Alternatively you can post your submission to: Health and Safety at Work Strategy c/o MBIE – Health and Safety Policy PO Box 1473 Wellington 6140 New Zealand How we use your information Your submission may be made public, or the content included in a summary or other report about this consultation process. By making a submission, we consider you have consented to this use, unless you clearly specify otherwise in your submission.

Release of submissions is subject to the Official Information Act 1982. Please tell us as part of your submission if you have any objection to the release of any information in the submission, which parts you consider should be withheld, and include your reasons for withholding the information (for example, commercially sensitive material). We will consider any objections you note and consult with you when responding to requests under the Official Information Act 1982. Please indicate on the front of your submission if it contains confidential information and mark the text accordingly. If you wish to make a submission which includes confidential information, please send us a separate version excluding the relevant information for publication on our website.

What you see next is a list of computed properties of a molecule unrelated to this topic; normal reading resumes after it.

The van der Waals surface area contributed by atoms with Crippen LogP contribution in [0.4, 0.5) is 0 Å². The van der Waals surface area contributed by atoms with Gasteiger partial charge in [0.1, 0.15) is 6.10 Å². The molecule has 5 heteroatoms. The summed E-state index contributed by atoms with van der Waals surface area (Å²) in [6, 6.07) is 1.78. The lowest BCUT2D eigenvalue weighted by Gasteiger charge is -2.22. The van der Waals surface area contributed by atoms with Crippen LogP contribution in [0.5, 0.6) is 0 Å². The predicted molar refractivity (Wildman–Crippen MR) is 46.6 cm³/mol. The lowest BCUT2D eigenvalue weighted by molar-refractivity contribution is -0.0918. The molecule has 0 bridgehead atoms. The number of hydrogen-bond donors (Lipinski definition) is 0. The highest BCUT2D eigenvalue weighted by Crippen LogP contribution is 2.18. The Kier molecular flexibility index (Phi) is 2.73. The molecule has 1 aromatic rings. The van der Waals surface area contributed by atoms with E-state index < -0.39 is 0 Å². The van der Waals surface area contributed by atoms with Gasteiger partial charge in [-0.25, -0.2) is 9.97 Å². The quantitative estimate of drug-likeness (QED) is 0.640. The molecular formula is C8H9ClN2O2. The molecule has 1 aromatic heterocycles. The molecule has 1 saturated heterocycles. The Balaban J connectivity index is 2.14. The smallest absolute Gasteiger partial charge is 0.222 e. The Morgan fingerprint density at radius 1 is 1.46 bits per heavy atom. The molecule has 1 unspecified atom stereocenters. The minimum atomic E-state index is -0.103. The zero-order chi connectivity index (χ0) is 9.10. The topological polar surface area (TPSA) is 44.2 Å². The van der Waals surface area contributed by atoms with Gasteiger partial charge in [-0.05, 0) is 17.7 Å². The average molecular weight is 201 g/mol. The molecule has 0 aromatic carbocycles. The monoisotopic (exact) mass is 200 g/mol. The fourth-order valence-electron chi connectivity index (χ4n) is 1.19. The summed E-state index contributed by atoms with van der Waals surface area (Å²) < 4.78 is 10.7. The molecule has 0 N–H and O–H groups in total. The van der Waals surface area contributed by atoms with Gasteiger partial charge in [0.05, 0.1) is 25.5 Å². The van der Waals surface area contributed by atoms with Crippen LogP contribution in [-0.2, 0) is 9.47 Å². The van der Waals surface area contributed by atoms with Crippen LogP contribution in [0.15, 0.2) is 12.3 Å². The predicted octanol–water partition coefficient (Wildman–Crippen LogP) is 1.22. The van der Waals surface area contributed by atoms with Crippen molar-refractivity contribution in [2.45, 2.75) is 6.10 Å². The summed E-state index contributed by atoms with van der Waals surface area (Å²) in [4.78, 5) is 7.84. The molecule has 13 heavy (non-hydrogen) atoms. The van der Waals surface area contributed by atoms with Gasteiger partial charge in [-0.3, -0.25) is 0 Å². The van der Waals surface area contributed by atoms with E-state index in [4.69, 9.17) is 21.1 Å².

Private information Any personal information you supply to us as part of your submission will only be used to help inform the development of policy advice in relation to this review. Please clearly indicate in your submission if you do not wish your name to be included in any summary of submissions that we may publish.

Want to know more? Further detail about the draft Strategy, including a document with supporting information and references, can be found at: t-work-strategy Submissions are open until 5 pm on 8 June 2018

Health and Safety at Work Strategy 2018-2028 - Consultation - MBIE